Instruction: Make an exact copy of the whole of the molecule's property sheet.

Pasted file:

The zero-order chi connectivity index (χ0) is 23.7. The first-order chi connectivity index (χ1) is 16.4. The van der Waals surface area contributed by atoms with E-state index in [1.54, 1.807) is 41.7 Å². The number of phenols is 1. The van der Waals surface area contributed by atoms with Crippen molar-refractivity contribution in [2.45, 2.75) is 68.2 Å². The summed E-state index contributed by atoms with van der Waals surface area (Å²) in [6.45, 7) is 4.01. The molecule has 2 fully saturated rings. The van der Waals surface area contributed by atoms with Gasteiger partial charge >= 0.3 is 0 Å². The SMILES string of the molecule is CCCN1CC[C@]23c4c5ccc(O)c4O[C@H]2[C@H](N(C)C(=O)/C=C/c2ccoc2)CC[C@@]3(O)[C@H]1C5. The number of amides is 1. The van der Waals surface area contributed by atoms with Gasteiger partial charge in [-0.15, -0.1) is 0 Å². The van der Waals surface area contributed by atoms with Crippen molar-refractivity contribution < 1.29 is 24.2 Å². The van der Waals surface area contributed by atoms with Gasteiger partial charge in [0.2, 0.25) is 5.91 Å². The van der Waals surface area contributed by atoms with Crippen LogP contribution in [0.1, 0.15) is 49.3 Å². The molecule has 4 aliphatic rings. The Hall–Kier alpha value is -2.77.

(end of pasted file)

The zero-order chi connectivity index (χ0) is 23.7. The first-order chi connectivity index (χ1) is 16.4. The van der Waals surface area contributed by atoms with E-state index in [1.54, 1.807) is 41.7 Å². The number of phenols is 1. The van der Waals surface area contributed by atoms with Crippen molar-refractivity contribution in [2.45, 2.75) is 68.2 Å². The summed E-state index contributed by atoms with van der Waals surface area (Å²) in [6.45, 7) is 4.01. The molecule has 2 fully saturated rings. The van der Waals surface area contributed by atoms with Gasteiger partial charge >= 0.3 is 0 Å². The SMILES string of the molecule is CCCN1CC[C@]23c4c5ccc(O)c4O[C@H]2[C@H](N(C)C(=O)/C=C/c2ccoc2)CC[C@@]3(O)[C@H]1C5. The number of amides is 1. The van der Waals surface area contributed by atoms with Gasteiger partial charge in [-0.15, -0.1) is 0 Å². The van der Waals surface area contributed by atoms with Crippen molar-refractivity contribution < 1.29 is 24.2 Å². The van der Waals surface area contributed by atoms with Gasteiger partial charge in [0.2, 0.25) is 5.91 Å². The van der Waals surface area contributed by atoms with Crippen LogP contribution in [0.1, 0.15) is 49.3 Å². The molecule has 4 aliphatic rings. The Hall–Kier alpha value is -2.77.